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Iskra Lawrence posts fake thigh gap on social media to prove a point

Iskra Lawrence is on a mission to end to body-shaming by proving that things aren't always as they seem in fashion photos or on Instagram.
/ Source: TODAY

A model on a mission to put an end to body-shaming is proving that things aren't always as they seem in fashion photos.

In a new viral Instagram photo, Iskra Lawrence proves it's pretty easy to fake a "thigh gap" by changing your pose or the camera angle — not that she's encouraging fans to aspire to any particular body shape, of course. Instead, she wants to remind everyone what really goes into some of the photos we see on social media.

"I'll be the first one to tell you pics are all about good lighting and angles," Lawrence wrote in the caption for the photo, which has been liked on Instagram more than 112,000 times.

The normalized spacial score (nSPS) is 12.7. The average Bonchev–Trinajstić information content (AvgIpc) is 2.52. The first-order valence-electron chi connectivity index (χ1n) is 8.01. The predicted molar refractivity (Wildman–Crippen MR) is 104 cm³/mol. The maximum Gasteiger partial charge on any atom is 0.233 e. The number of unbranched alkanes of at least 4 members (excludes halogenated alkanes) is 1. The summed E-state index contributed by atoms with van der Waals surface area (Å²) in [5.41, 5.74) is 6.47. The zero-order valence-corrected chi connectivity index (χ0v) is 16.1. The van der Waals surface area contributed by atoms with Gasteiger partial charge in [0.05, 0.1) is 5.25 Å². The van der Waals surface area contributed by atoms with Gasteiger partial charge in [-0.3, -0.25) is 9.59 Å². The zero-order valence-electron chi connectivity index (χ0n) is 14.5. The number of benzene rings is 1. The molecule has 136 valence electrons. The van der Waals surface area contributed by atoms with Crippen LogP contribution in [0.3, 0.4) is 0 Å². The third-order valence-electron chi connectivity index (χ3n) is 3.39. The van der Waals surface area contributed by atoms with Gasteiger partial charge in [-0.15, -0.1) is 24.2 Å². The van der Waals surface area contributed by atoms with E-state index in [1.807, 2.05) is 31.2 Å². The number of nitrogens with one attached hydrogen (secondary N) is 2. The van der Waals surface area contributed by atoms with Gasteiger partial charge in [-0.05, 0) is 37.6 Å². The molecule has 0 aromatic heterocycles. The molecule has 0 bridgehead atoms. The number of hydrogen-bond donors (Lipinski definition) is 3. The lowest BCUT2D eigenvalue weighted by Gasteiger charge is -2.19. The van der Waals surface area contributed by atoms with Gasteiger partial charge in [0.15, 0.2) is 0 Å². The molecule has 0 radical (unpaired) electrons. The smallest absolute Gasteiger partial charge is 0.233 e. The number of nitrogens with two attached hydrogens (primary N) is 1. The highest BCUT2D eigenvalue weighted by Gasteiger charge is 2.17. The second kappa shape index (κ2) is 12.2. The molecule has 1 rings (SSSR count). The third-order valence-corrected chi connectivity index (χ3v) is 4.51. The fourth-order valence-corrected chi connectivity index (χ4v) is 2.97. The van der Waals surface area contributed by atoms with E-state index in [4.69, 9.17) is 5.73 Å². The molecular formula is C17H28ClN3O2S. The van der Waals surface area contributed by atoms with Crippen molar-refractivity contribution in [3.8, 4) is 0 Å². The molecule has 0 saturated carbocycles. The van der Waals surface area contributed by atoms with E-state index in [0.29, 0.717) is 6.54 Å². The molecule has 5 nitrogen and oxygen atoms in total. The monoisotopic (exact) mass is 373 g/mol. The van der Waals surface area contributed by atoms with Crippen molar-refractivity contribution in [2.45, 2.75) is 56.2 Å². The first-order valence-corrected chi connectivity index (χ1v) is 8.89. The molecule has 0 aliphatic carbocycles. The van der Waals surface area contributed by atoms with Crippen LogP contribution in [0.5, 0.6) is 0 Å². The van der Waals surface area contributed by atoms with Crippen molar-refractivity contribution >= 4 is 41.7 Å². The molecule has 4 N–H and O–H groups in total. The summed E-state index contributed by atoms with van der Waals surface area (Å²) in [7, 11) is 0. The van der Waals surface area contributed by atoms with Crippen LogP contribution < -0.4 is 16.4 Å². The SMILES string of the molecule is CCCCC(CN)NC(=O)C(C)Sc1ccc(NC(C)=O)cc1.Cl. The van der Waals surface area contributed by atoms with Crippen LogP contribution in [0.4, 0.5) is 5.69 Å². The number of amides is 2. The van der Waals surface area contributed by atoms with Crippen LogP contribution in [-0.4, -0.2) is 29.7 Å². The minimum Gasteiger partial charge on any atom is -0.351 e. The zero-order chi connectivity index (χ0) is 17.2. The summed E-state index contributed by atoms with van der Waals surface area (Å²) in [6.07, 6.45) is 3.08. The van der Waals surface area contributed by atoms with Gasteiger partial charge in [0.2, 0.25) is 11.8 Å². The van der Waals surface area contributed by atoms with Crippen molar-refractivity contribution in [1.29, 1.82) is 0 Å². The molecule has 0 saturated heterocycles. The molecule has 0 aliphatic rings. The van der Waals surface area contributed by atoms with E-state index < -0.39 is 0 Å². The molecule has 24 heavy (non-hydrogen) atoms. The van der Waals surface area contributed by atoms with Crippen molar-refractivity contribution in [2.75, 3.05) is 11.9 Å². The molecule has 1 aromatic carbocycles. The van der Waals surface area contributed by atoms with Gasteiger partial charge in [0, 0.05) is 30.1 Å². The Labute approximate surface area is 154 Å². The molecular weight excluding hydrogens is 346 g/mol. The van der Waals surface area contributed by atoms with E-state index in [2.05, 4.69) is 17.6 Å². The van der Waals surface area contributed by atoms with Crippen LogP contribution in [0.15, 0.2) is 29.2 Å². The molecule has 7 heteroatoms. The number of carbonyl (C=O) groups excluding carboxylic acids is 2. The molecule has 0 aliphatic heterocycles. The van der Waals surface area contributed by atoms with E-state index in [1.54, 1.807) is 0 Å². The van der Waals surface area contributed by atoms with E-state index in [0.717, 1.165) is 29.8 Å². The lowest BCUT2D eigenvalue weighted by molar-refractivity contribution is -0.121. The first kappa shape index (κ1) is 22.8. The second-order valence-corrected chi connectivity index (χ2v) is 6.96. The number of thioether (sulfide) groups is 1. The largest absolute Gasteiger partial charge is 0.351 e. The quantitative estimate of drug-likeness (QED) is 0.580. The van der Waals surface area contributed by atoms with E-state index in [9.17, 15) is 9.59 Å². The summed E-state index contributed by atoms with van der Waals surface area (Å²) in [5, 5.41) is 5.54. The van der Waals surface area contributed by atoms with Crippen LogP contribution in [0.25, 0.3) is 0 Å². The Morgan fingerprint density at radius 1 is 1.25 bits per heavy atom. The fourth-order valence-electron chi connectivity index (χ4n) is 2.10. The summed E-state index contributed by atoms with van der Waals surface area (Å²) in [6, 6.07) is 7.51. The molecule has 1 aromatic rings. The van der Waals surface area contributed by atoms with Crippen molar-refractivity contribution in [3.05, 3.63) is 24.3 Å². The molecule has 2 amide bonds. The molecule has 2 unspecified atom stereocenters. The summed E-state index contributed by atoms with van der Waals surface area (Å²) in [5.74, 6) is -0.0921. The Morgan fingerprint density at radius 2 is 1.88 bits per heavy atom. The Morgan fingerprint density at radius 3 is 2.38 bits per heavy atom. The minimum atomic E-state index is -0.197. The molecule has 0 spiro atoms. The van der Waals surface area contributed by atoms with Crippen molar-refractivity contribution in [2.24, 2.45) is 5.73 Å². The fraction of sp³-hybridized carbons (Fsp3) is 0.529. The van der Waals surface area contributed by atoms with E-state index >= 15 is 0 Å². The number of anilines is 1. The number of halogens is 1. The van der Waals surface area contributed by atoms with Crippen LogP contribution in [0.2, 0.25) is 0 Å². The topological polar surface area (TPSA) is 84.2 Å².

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She encouraged fans to strive to be their "healthiest and happiest" — regardless of whether or not they have a so-called thigh gap.

"Always remember social media's not real life," Lawrence wrote. "Never let anyone else's pics make you feel insecure about yourself. If you don't look like her and she doesn't look like you, that's how it's meant to be. You are meant to be YOU and no one else. Your body is your home so love and respect it."

Lawrence, who is from the UK and part of the #AerieReal team, made headlines last month with another popular Instagram post, in which she posed in a nude bra beneath a pile of potato-chip bags.

The photo was in response to a commenter who'd purportedly called Lawrence a "fat cow."

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The model is part of a growing movement to combat self-hate and encourage positive body image among women. She often speaks out against retouching in social media posts, using the hashtag #everyBODYisbeautiful.

She's not the first person to reveal how lighting and certain poses can affect a photo, though. Last year a fitness blogger showed us just how deceiving before-and-after photos can be, posting images of her own body that appeared to be entirely different, but were actually taken three minutes apart.